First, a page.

Engine Looks Like an Engine - 2016 Mazda MX-5 Miata Convertible Long-Term Road Test

Edmunds.comEdmunds.com Member, Administrator, Moderator Posts: 10,237
edited December 2015 in Mazda
imageEngine Looks Like an Engine - 2016 Mazda MX-5 Miata Convertible Long-Term Road Test

You may or may not be surprised to learn that the engine in our 2016 Mazda Miata actually looks like an engine. It's one of the unique elements that makes this Miata a true enthusiast's car.

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Comments

  • banhughbanhugh Member Posts: 315
    edited December 2015
    "they told us that the metal valve cover you see here is actually heavier than the plastic one used on the Mazda 3 that uses the same engine. Plastic is fine for a budget hatchback, but a sportscar should have an engine that looks purposeful"

    WTF?!?! They put a heavier steel valve cover instead of the existing plastic solution just for the looks? Instead of saving another couple of pounds of front axle weight? Might as well put an engine cover then if looks govern...
  • miata52miata52 Member Posts: 114
    That windshield washer reservoir looks a lot bigger than the NC's. Most excellent.

    Question -- hows the horn sound? The NC has a horrible clown-car horn. First thing I did to my car was to rip out the stock horn and put some Hella Supertones in there.
  • barich1barich1 Member Posts: 143
    Keep in mind that they're after balance, not just weight savings. Changing that valve cover to plastic might have resulted in a need to trim weight from an area that would have been difficult to reduce further. Plus, the cheap looking plastic valve cover in the 3 is covered by a fancy plastic shield. Here where you can actually see the engine, (and they want you to) something that cheap looking isn't appropriate.
  • longtimelurkerlongtimelurker Member Posts: 455
    Maybe the better question is why the sports car has the same engine as the budget hatchback that at every option level from stripped to loaded is ten grand cheaper.
  • brauchbrauch Member Posts: 19
    banhugh, I think the valve cover is aluminum, not steel.

    longtimelurker, I'm not sure I understand your point. The NA and NB used engines from or based on the 323, so sharing an engine with the Mazda3 is nothing new.
  • ProfRobBobProfRobBob FloridaMember Posts: 8
    The valve cover is aluminum Banhugh.
  • daryleasondaryleason TexasMember Posts: 501
    Engine sharing is common with all of the car companies, so I can't ding them on that. You do it to lower your production cost. Go look at any Ford, you'll find the 5.0 Coyote in the Mustang & the F-150. Back when they were using the "original" 302, it was in all of their sedans, full size cars, full size trucks, Mustangs, Cougars, vans, etc. GM did the same thing with their 305 & 350 SBC engines. The LS is a cross-platform engine. Toyota, Volkswagen, Kia, etc. You have to do it. Some cars get a different tune for either fuel economy, performance, etc. GM detunes their V8 in the Camero so it won't outperform the Corvette.

    Frankly, I prefer the "bare" look in an engine bay. I like being able to pop the hood and see what's going on with the engine, particularly if I'm having an issue with the vehicle and I'm looking for an obvious problem.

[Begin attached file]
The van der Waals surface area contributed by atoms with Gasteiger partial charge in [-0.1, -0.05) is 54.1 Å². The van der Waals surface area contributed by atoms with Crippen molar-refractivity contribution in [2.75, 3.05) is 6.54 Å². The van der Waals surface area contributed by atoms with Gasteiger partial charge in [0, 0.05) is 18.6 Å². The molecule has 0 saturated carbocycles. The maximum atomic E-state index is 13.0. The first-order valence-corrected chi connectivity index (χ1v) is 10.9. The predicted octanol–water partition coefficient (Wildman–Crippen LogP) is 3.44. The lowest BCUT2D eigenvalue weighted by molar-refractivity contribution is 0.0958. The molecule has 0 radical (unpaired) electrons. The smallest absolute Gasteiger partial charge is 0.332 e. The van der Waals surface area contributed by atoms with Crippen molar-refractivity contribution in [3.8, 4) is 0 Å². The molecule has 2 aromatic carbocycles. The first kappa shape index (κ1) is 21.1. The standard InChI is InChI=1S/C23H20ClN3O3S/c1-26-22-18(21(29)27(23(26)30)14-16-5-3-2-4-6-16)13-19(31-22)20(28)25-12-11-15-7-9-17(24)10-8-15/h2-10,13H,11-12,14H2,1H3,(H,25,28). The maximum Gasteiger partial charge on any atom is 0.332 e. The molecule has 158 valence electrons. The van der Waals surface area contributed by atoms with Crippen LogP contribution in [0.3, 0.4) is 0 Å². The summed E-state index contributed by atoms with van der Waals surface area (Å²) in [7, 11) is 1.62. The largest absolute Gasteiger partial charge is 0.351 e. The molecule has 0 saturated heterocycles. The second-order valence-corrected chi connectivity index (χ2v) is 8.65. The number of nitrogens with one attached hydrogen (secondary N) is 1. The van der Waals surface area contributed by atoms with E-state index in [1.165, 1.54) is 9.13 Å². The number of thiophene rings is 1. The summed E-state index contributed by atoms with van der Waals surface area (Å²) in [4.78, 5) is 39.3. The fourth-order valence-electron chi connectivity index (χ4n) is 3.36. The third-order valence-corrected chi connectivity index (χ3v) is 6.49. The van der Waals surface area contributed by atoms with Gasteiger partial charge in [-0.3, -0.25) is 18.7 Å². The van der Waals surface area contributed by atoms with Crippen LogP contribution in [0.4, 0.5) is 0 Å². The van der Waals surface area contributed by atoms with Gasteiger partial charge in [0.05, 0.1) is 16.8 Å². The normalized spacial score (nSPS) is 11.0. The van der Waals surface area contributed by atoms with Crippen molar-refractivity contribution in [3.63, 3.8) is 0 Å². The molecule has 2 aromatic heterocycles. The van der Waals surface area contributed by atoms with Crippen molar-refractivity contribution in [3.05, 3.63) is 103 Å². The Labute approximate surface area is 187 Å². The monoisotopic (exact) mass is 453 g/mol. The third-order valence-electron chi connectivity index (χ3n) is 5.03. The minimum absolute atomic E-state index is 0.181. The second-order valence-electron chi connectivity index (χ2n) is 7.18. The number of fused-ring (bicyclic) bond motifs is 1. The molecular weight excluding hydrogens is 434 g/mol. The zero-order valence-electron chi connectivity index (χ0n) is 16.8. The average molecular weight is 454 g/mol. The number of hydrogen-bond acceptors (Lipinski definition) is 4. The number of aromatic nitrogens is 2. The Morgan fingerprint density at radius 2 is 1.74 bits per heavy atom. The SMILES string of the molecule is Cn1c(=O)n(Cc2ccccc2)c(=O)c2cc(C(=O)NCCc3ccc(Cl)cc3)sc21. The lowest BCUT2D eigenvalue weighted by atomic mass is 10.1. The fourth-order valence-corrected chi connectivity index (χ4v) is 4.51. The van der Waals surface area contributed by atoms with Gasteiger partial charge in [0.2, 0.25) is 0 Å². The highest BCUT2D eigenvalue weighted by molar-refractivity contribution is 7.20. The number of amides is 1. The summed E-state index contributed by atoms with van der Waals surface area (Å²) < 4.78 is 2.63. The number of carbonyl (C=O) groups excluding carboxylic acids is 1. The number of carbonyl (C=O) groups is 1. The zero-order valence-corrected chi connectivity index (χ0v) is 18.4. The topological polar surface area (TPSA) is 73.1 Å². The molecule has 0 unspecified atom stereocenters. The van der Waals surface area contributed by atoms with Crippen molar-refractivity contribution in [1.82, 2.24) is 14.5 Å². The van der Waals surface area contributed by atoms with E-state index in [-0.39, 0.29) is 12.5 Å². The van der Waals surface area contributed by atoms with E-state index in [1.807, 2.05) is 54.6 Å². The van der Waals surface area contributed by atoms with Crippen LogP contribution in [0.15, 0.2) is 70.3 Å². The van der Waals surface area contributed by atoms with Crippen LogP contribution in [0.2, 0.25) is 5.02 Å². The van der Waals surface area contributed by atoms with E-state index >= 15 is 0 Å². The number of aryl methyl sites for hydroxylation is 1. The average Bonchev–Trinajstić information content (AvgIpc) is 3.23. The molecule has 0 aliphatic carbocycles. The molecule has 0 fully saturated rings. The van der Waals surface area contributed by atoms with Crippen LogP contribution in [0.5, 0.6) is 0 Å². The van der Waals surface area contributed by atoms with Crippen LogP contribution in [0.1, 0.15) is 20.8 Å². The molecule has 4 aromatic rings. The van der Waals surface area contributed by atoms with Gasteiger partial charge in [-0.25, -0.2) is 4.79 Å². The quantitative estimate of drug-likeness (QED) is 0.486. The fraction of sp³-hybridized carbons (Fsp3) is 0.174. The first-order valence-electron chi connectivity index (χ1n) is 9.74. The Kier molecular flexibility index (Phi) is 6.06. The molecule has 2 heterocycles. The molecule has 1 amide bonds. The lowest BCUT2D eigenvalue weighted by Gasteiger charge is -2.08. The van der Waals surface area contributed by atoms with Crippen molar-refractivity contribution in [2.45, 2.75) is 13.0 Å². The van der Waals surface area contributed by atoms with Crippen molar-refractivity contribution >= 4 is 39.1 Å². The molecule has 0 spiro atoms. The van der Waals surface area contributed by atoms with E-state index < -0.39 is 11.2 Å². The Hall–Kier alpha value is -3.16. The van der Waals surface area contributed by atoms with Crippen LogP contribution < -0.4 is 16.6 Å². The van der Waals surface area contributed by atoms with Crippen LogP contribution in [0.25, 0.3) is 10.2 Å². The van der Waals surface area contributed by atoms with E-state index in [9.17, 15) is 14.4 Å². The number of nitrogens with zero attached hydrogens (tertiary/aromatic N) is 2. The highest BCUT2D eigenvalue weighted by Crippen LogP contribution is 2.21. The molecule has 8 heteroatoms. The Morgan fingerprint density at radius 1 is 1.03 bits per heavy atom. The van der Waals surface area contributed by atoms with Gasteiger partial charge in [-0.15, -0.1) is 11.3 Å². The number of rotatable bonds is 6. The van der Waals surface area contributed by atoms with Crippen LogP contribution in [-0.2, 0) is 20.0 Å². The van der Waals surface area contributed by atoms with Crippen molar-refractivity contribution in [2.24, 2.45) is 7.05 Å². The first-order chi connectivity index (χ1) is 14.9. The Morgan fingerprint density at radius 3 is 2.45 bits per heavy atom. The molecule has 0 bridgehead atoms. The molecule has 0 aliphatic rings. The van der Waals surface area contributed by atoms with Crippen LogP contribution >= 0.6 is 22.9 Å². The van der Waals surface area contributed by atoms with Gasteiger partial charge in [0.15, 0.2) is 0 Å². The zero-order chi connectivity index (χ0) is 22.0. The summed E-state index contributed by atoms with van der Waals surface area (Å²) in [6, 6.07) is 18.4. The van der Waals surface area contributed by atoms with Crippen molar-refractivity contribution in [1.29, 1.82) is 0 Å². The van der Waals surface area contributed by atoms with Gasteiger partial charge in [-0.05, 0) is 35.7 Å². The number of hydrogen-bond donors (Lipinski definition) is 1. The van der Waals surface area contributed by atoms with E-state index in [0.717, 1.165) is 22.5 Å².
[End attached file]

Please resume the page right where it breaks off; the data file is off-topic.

• ckuersckuers Member Posts: 21
    I'll toss it out there that the PCV plumbing and other aspects of the engine are completely different than the 3, thus necessitating the aluminum valve cover. I doubt Mazda did it just for looks.
  • longtimelurkerlongtimelurker Member Posts: 455
    edited December 2015
    brauch said:

    banhugh, I think the valve cover is aluminum, not steel.

    longtimelurker, I'm not sure I understand your point. The NA and NB used engines from or based on the 323, so sharing an engine with the Mazda3 is nothing new.

    My point is that in return for that much more money, especially for a performance vehicle, I expect a power boost. When Honda used a version of an Accord engine in the S2000, they heavily modified it...Accords of the day did not make 240 hp at 8,000 rpm.

    Of course, the Miata has no competition and there is not a lot of incentive for them to offer an upgraded engine...Honda was competing against a Z3 M-Series when they introduced the S2000...which was also rated at 240 hp, not coincidentally. Mazda will sell every 155 hp Miata they make...I understand that...but all the same I would like to see more of a value proposition. And of course any RWD/front-engine design with such a low cg and good F/R weight distribution can handle more power without a lot of problems.
  • thepuffthepuff Member Posts: 87
    Look how cute that little thing is....they probably don't make plastic covers that small.
  • misterfusionmisterfusion Member Posts: 471
    If everyone who passed on the Miata (because of the engine) takes a look at the Fiat 124, then the Fiat may end up doing pretty well for itself. They are only planning on a niche volume for the 124, and I'll bet they will sell just fine.
  • barich1barich1 Member Posts: 143
    The thing can go 0-60 in 5.9 seconds. How much faster does it need to be? It's faster than the Mazdaspeed NB by nearly a second.
  • longtimelurkerlongtimelurker Member Posts: 455
    It's pretty fast out of the hole due to short gearing and RWD - that produces a good 0-60 figure. R&T tested a Miata and they also tested a GTI...the VW got to 30 in 2.3 seconds compared to the Miata doing it in 1.8 - that's the RWD traction vs FWD traction-limited. 0-60 was 6.1 for the Mazda, 5.8 for the VW. 0-100 was 17.2 for the Miata and 14.7 for the VW...so the Miata is pretty quick, but not fast. On a track where there is really no hole-shotting going on, the VW would be hugely faster.

    And yes, I understand these cars don't really compete...just showing how the Miata 0-60 figure may be misleading.
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